Lloyds Banking Group wants to strip out 9,000 jobs that are no longer needed.
Technology is the swinging axe. It is the same across so many white collar industries, where either digital messages can replicate the processes previously carried out by a member of staff, or the person minding the computer is following a software programme that does most of work. In the case of Lloyds, the cuts come on top of 45,000 posts already lost since it rescued HBOS with a merger in 2008.
It is right to feel sympathy for the workers affected, even though most cuts at the bank so far have been achieved by natural wastage and voluntary redundancy. Free marketers and restless entrepreneurs love to exhort Britain’s 31 million workers to embrace change and the likelihood of managing several careers in their lifetimes, but most people have more interesting lives outside work and need the stability of a safe job to pay the bills.
Yet adapt they must. As Lloyds chairman Lord Blackwell says, the pace of change across the UK financial services sector is unprecedented, “with more fundamental change happening over the next 10 years than has happened over the last 200 years”.
He may be overstating the case a little. Nevertheless, the story for his bank is replicated across much of the high street, at least as it is currently constituted. There will be jobs that entail selling goods from stores, but probably at much smaller firms dispensing niche products. As a result, there will not be the career structure or safety of a job for life, as there was at a bank. Bigger retailers increasingly see shops as a marketing tool for online sales, or as a click and collect depot. As an indication of this trend, John Lewis’s sales over the last couple of years have seen a substantial increase from web purchases.
These changes to the career path of the average white collar worker demand that staff have more skills, whether it is in marketing or finance and accounting, or the confidence and ability to provide advice to customers.
Alan Milburn, the social mobility adviser to the government, wrote a report tackling this very problem. As a dying act of the last Labour government, it failed to gain much notice. But it highlighted the need for a more professional workforce.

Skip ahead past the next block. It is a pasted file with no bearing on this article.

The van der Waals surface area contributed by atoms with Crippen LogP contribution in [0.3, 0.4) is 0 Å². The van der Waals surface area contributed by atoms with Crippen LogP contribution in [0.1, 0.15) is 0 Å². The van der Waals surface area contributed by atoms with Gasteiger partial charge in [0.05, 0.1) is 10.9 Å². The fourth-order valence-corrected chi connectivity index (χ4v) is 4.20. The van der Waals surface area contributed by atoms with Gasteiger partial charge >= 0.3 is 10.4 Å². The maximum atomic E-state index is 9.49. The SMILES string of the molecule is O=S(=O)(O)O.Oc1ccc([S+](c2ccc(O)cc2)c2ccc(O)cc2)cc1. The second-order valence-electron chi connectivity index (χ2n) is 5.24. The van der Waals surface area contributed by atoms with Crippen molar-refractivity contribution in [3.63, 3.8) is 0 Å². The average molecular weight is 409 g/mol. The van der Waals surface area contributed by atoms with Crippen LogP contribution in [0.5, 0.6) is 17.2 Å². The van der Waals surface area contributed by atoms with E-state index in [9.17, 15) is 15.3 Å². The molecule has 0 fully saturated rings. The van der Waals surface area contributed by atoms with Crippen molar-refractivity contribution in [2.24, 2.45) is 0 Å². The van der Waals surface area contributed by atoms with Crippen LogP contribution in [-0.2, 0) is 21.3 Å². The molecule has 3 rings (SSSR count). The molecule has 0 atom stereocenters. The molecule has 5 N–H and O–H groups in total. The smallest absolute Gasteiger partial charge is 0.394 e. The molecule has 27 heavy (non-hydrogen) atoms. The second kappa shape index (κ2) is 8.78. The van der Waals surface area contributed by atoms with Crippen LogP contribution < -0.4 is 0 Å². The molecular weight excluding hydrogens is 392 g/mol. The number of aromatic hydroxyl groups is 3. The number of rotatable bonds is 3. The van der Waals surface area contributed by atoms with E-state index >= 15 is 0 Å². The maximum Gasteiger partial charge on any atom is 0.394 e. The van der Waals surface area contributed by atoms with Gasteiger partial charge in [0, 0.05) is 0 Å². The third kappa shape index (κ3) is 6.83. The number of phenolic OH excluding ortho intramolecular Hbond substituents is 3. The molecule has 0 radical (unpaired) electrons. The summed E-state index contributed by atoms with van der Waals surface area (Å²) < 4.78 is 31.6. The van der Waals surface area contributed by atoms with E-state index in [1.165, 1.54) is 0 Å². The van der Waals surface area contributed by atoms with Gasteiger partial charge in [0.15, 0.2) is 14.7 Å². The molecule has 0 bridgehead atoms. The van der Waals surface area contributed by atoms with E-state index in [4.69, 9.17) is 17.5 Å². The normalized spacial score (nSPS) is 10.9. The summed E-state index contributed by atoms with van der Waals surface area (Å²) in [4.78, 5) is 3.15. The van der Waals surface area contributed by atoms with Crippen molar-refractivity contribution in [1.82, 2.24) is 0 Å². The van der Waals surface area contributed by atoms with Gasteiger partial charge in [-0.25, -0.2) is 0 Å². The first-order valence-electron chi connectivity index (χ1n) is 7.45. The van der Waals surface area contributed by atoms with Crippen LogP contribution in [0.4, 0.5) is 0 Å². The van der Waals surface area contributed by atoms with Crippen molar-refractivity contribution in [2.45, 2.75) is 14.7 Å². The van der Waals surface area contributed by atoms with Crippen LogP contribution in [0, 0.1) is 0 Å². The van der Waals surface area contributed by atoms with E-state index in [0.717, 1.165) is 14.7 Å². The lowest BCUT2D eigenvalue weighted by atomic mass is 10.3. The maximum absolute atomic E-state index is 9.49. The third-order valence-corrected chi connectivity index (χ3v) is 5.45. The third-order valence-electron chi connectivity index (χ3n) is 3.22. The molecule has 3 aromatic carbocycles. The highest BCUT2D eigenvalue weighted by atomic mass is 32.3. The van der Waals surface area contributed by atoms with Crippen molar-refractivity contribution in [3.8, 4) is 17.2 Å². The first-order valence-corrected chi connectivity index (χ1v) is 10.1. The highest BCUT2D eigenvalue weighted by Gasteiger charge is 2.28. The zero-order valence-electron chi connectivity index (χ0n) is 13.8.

His report is worth revisiting for its holistic vision of an education and careers structure that attempts to cope with job losses at companies like Lloyds. If banking is going to become a utility function, then it puts even more pressure on policymakers to train people for what Britain is good at: knowledge jobs.
Milburn identified legal services as one of many ripe for expansion, not just for the Oxbridge high-flyer, but the clever A-level student. Some firms have heeded his advice, but not many. The laissez-faire attitude of the current government means we won’t bridge the gap from one industrial revolution to another without unnecessary pain.
George Osborne’s big idea for 2014, and for the Conservative party to keep its hands on power, is pension reform. In his March budget he set savers free to blow their retirement pots on whatever they like. Millions of people were judged to have thrown their hats in the air, such was the excitement at this new freedom. Thatcherite thinktanks hailed it as the recognition of a human right.
Of course it was no such thing, especially when much of everyone’s pension savings are funded by the taxpayer through tax relief. It is a sad fact that higher rate taxpayers benefit the most, with 40% of their savings attributed to the taxpayer’s generosity.
Then there is the possibility that savers fall on hard times after a binge and ask taxpayers for a second handout.
Osborne studiously ignored studies in Australia that show only half of retirees maintain their savings while the other half cash in their pensions to pay credit card debts, if not to fund a cruise and a sports car. A survey for financial adviser Hargreaves Lansdown shows Britain is likely to follow the same path. More than one in 10 respondents, equivalent to 200,000 retirees, said they would grab all of their private savings the moment they retire.
It might make a big payday for whoever is the next chancellor. Withdrawing a lump sum in one year that was saved in a private or occupational scheme over a lifetime could push many savers into the higher tax band. Hargreaves Lansdown estimates they’ll pay £1.6bn in tax following the chancellor’s move, compared with the Treasury’s estimate of £350m. But it will be tax receipts from desperate or foolish people and cause huge pain for future generations.
House price reality
The crazy days of June and July have passed and a calmer housing market prevails. In particular, London house price inflation has come off the boil and the Land Registry figures for September verify the trend. So for the time being, the rise of the £1m home has eased. It cannot last. London is gaining around 100,000 inhabitants a year. The UK population is also swelling. Britain is now home to 64.1 million people, five million higher than in 2001. With this level of pressure on housing, price inflation has only paused before taking off again.
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